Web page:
Fairchild 42

Summary

The Fairchild Model 41 Foursome was a light aircraft developed in the United States in the late 1920s and produced as the Model 42 Foursome. It was a conventional high-wing, strut-braced monoplane with fixed tailwheel undercarriage. The pilot and three passengers were seated within a fully enclosed cabin, and the aircraft generally resembled a scaled-down version of Fairchild's successful FC-2 design. Two prototypes were built as the Model 41 and Model 41A leading to the Model 42 production version which was built in a small series. This production version differed from the prototypes in having a redesigned, strut-braced empennage in place of the wire-braced unit of the earlier aircraft, and a more powerful version of the Wright Whirlwind powerplant.

Model 41 and Model 42 Foursome
Fairchild 41 Aero Digest January 1929.jpg
Model 41
Role Utility aircraft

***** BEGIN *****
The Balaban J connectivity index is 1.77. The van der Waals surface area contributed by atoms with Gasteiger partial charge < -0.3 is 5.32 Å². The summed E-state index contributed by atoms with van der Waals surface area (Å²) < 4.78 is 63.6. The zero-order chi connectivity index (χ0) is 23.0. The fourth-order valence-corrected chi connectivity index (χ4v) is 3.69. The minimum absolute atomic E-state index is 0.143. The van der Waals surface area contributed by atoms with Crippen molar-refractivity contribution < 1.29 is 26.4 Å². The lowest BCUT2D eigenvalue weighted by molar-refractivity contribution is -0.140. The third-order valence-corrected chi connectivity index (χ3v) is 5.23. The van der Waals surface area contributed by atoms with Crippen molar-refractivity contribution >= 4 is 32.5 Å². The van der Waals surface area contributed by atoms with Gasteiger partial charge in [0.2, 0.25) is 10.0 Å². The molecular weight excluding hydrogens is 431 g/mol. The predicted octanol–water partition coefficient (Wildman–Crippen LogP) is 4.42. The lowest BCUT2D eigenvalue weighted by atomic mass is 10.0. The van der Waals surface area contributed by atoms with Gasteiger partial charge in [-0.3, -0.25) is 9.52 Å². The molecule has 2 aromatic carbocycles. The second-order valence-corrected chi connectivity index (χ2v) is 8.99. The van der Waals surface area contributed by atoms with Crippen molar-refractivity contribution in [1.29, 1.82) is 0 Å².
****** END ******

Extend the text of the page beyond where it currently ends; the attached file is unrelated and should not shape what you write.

Manufacturer Fairchild
Designer John Lee
First flight 19 November 1927
Number built 8

VariantsEdit

Model 41 Foursome
First prototype four seat cabin monoplane, powered by a 220 hp (160 kW) Wright J-5, one built
Model 41A Foursome
Second prototype four seat cabin monoplane, powered by a 300 hp (220 kW) Wright J-5, one built.
Model 42 Foursome
Production four seat cabin monoplane, powered by 330 hp (250 kW) Wright J-6 engines, six built and two converted from the 41 and 41A.

SurvivorsEdit

NC106M has been rebuilt to airworthy standard in Alaska as of July 2008, powered by a Pratt & Whitney R-985 Wasp Junior and converted to seat 7 passengers, with rear round windows added. [1]


Specifications (Model 42)Edit

 
Fairchild 41 3 view drawing from Aero Digest January 1929

General characteristics

  • Crew: One pilot
  • Capacity: 3 passengers
  • Length: 30 ft 6 in (9.30 m)
  • Wingspan: 45 ft 6 in (13.86 m)
  • Powerplant: 1 × Wright J-6 , 330 hp (246 kW)

Performance

  • Maximum speed: 130 mph (210 km/h, 110 kn)
  • Range: 700 mi (1,130 km, 610 nmi)

ReferencesEdit

  1. ^ skupniewitz, mike. "fairchild project". Archived from the original on 24 January 2013. Retrieved 8 November 2013.
  • Taylor, Michael J. H. (1989). Jane's Encyclopedia of Aviation. London: Studio Editions. p. 353.
  • aerofiles.com